Road Van (RV) life is incredible. Fun, travel, freedom combined in one lifestyle. But there are many aspects that can be improved, to make your RV life even cheaper. RV parking advices : There are two different types of levels: Bubble Levels that have an air bubble that floats to the high side, and Ball Levels that have a ball that drops to the low side. Bubble levels are more responsive (the bubble moves more quickly as the RV moves). Ball levels take a few seconds to react. If you use both types, you can get confused because they move in opposite directions.
We met a full-time couple in Texas who brought along their bread machine, and used it daily. For them, freshly baked bread was a necessity, and their bread machine was worth the space. Another full-timer relied entirely on his InstaPot pressure cooker for fast, hot meals. So, your choices on what to take will be as individual as you are! Remember, pulling a camper means it’s going to shake constantly when you’re driving. This shaking is equivalent to a constant, 3.4-magnitude earthquake. We took two glass plates and two glass bowls, for reheating food in the microwave, and we protected these with dish towels when we moved to a new spot. All of our other dishes were enameled steel “camp plates,” which we loved. On the other hand, we met plenty of full-timers who had only glass dishes and cups, because this felt more like home for them. They packed them all up every time they moved and felt it was worth the effort.
It’s good to have an idea of where to go, what to do and how long to stay but don’t have a rigid plan. Be flexible enough to have the option to stay a few extra nights or leave early. Every town we drive into is a new experience. Sometimes we love the town and sometimes it’s just not our cup of tea. Having a flexible schedule means we can stay longer in places we enjoy and take off early if we’re not feeling it. Have a “fun fund” for those spur of the moment adventures. If you decide that today is the day you want to go for that hot air ballon ride, do it! Having money set aside for these experiences will make that transition to RV living more enjoyable and fun. We always seek out free and cheap things to do in our travels, but there are some experiences that are worth the splurge.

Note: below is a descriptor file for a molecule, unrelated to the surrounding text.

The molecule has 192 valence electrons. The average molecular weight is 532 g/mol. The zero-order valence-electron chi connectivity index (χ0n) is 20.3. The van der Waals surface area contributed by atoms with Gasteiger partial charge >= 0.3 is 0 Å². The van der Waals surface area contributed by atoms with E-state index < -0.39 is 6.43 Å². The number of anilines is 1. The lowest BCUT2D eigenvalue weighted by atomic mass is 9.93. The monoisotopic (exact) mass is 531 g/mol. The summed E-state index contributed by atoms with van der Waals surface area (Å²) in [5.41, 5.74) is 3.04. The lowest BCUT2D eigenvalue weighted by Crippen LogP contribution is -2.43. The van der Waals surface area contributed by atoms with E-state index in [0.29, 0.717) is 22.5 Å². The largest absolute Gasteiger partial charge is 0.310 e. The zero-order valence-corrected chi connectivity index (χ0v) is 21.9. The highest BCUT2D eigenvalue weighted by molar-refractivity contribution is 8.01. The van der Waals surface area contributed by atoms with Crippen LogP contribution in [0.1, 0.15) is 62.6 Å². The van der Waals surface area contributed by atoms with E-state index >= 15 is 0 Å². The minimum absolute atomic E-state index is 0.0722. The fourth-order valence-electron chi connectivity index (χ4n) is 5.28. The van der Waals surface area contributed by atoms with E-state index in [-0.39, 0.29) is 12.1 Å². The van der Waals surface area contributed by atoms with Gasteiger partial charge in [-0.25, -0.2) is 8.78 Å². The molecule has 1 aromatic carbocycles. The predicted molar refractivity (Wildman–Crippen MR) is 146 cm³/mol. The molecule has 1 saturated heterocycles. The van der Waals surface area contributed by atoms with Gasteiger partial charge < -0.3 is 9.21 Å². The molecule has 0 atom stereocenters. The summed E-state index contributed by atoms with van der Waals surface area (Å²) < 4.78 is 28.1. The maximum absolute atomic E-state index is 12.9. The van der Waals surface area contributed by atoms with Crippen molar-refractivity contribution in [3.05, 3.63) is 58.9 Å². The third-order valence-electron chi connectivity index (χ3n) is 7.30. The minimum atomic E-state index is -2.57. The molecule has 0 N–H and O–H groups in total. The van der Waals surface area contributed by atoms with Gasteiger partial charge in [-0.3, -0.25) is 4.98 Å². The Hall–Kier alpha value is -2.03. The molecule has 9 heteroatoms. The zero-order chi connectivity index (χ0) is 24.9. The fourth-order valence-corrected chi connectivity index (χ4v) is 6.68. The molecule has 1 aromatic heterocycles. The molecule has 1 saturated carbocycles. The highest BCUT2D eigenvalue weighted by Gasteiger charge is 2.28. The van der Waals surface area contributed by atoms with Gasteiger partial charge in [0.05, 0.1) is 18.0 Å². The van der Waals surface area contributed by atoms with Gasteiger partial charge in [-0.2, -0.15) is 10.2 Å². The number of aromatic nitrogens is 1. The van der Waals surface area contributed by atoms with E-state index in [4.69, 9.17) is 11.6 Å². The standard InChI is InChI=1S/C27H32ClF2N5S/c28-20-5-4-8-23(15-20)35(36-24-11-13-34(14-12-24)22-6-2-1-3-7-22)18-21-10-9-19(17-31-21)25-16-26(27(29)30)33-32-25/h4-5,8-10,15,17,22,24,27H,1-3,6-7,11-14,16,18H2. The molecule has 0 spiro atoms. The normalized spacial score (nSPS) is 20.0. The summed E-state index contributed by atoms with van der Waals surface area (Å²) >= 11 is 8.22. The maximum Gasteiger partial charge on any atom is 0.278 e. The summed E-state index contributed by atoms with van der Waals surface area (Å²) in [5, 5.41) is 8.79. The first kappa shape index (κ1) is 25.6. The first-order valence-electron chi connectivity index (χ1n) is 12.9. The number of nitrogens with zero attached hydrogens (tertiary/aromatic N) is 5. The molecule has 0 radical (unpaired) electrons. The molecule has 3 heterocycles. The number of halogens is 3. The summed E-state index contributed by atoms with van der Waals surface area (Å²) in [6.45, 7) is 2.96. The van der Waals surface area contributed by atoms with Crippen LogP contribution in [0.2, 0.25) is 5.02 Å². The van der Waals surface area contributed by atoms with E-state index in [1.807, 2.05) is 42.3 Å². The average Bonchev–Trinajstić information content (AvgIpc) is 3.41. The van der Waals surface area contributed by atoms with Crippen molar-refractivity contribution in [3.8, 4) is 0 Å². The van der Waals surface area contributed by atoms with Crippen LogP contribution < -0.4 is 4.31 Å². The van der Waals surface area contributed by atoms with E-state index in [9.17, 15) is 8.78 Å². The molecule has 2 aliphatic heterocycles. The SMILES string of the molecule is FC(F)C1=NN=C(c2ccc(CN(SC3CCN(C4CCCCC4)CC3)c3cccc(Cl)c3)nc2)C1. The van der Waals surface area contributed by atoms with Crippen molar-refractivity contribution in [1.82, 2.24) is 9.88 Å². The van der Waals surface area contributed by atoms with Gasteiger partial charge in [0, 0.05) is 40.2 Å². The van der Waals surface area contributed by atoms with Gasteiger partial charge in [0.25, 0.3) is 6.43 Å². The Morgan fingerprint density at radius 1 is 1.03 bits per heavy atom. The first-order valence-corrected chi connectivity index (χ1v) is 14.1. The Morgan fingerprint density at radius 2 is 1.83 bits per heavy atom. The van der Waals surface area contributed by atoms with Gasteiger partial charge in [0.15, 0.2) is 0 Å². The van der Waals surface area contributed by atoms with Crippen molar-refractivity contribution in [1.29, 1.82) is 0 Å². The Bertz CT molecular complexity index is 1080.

Short road van pick of the month : I’ve been looking at the Vistas for a while to upgrade my class C RV. I have seen all their different layouts and the model 27P is the shortest. What I don’t like about it that the interior design is still dated for my taste. Many RV manufacturer now are upgrading to a more modern look, but not the Vista. However, Vista is still cheaper than other Class A RVs in this category. Read more info at short Class A RV.
RV security system pick : Reolink Argus Wireless Motorhome Security Camera: While the first two products for RV security are alarm systems, this is a security camera. The good thing is that it is wireless and powered by standard lithium batteries. This means you will not have wires flying all around. Plus, it doesn’t matter if there is a power problem; your RV is still protected. Also, the batteries can last for about 180 days without replacement. That is 6 months of effective HD camera performance for your RV’s protection.
You need to be financially aware and know how much income you are getting and what you are spending it on. You can do track them by saving your receipts that will give you an accurate record of your expenses. It will make it easy for you to make the necessary cuts and remove things you do not need. Since you will probably be moving most of the time, you will not need to have subscription services. Tracking your expenses will make it easy for you to make a budget suitable for living on the road. Source: https://smallrvlifestyle.com